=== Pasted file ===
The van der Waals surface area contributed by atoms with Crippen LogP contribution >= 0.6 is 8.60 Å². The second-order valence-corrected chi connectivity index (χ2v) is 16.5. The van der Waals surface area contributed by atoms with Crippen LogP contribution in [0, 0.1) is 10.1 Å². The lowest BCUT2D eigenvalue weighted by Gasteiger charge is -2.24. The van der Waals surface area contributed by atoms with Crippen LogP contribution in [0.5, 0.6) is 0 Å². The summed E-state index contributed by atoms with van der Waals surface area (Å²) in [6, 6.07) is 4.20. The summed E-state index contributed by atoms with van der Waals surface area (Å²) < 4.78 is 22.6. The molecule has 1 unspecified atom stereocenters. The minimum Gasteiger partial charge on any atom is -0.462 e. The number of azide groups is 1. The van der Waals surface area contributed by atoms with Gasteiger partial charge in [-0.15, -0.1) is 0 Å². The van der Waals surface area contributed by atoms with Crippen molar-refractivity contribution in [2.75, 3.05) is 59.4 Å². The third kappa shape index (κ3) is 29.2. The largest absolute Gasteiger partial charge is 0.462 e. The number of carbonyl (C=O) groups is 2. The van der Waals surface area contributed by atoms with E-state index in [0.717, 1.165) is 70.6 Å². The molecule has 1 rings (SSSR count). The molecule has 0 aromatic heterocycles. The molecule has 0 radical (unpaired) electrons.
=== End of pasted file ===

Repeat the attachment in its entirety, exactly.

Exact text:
The van der Waals surface area contributed by atoms with Crippen LogP contribution >= 0.6 is 8.60 Å². The second-order valence-corrected chi connectivity index (χ2v) is 16.5. The van der Waals surface area contributed by atoms with Crippen LogP contribution in [0, 0.1) is 10.1 Å². The lowest BCUT2D eigenvalue weighted by Gasteiger charge is -2.24. The van der Waals surface area contributed by atoms with Crippen LogP contribution in [0.5, 0.6) is 0 Å². The summed E-state index contributed by atoms with van der Waals surface area (Å²) in [6, 6.07) is 4.20. The summed E-state index contributed by atoms with van der Waals surface area (Å²) < 4.78 is 22.6. The molecule has 1 unspecified atom stereocenters. The minimum Gasteiger partial charge on any atom is -0.462 e. The number of azide groups is 1. The van der Waals surface area contributed by atoms with Gasteiger partial charge in [-0.15, -0.1) is 0 Å². The van der Waals surface area contributed by atoms with Crippen molar-refractivity contribution in [2.75, 3.05) is 59.4 Å². The third kappa shape index (κ3) is 29.2. The largest absolute Gasteiger partial charge is 0.462 e. The number of carbonyl (C=O) groups is 2. The van der Waals surface area contributed by atoms with E-state index in [0.717, 1.165) is 70.6 Å². The molecule has 1 rings (SSSR count). The molecule has 0 aromatic heterocycles. The molecule has 0 radical (unpaired) electrons.